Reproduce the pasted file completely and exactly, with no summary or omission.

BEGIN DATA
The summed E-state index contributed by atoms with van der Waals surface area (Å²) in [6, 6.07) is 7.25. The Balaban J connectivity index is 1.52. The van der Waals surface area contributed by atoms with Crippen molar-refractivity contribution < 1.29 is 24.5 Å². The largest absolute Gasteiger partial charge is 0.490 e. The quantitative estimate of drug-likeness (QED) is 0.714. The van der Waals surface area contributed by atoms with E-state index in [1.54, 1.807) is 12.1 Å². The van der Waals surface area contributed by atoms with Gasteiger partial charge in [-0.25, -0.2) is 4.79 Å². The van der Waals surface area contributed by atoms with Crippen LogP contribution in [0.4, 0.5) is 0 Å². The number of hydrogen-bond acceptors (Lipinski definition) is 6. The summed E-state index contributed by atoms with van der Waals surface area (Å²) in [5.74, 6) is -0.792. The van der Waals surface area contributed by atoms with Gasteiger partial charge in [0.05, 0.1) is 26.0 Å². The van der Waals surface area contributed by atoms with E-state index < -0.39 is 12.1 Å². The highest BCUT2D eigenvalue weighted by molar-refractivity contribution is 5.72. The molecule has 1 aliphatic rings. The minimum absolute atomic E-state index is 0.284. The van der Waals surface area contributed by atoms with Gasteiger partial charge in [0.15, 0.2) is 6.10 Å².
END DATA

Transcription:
The summed E-state index contributed by atoms with van der Waals surface area (Å²) in [6, 6.07) is 7.25. The Balaban J connectivity index is 1.52. The van der Waals surface area contributed by atoms with Crippen molar-refractivity contribution < 1.29 is 24.5 Å². The largest absolute Gasteiger partial charge is 0.490 e. The quantitative estimate of drug-likeness (QED) is 0.714. The van der Waals surface area contributed by atoms with E-state index in [1.54, 1.807) is 12.1 Å². The van der Waals surface area contributed by atoms with Gasteiger partial charge in [-0.25, -0.2) is 4.79 Å². The van der Waals surface area contributed by atoms with Crippen LogP contribution in [0.4, 0.5) is 0 Å². The number of hydrogen-bond acceptors (Lipinski definition) is 6. The summed E-state index contributed by atoms with van der Waals surface area (Å²) in [5.74, 6) is -0.792. The van der Waals surface area contributed by atoms with Gasteiger partial charge in [0.05, 0.1) is 26.0 Å². The van der Waals surface area contributed by atoms with E-state index < -0.39 is 12.1 Å². The highest BCUT2D eigenvalue weighted by molar-refractivity contribution is 5.72. The molecule has 1 aliphatic rings. The minimum absolute atomic E-state index is 0.284. The van der Waals surface area contributed by atoms with Gasteiger partial charge in [0.15, 0.2) is 6.10 Å².